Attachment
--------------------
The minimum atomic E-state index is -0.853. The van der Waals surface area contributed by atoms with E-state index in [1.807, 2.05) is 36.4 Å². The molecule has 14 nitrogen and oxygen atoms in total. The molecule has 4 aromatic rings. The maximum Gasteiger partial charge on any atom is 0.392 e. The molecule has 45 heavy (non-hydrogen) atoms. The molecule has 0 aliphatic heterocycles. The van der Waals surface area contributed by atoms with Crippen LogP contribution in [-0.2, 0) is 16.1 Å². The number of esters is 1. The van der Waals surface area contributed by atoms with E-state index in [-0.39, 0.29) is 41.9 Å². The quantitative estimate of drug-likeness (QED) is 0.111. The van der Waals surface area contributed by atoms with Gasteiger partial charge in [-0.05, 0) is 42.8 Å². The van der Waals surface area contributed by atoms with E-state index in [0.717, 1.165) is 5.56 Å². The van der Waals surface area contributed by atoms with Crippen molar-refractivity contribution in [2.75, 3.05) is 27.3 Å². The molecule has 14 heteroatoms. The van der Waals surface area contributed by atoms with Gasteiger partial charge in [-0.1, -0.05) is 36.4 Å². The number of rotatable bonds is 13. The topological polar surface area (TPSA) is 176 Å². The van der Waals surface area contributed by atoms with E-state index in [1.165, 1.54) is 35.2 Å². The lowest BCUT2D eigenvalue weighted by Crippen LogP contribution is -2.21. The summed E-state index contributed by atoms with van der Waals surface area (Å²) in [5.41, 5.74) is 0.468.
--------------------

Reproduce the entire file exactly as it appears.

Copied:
The minimum atomic E-state index is -0.853. The van der Waals surface area contributed by atoms with E-state index in [1.807, 2.05) is 36.4 Å². The molecule has 14 nitrogen and oxygen atoms in total. The molecule has 4 aromatic rings. The maximum Gasteiger partial charge on any atom is 0.392 e. The molecule has 45 heavy (non-hydrogen) atoms. The molecule has 0 aliphatic heterocycles. The van der Waals surface area contributed by atoms with Crippen LogP contribution in [-0.2, 0) is 16.1 Å². The number of esters is 1. The van der Waals surface area contributed by atoms with E-state index in [-0.39, 0.29) is 41.9 Å². The quantitative estimate of drug-likeness (QED) is 0.111. The van der Waals surface area contributed by atoms with Gasteiger partial charge in [-0.05, 0) is 42.8 Å². The van der Waals surface area contributed by atoms with E-state index in [0.717, 1.165) is 5.56 Å². The van der Waals surface area contributed by atoms with Crippen molar-refractivity contribution in [2.75, 3.05) is 27.3 Å². The molecule has 14 heteroatoms. The van der Waals surface area contributed by atoms with Gasteiger partial charge in [-0.1, -0.05) is 36.4 Å². The number of rotatable bonds is 13. The topological polar surface area (TPSA) is 176 Å². The van der Waals surface area contributed by atoms with E-state index in [1.165, 1.54) is 35.2 Å². The lowest BCUT2D eigenvalue weighted by Crippen LogP contribution is -2.21. The summed E-state index contributed by atoms with van der Waals surface area (Å²) in [5.41, 5.74) is 0.468.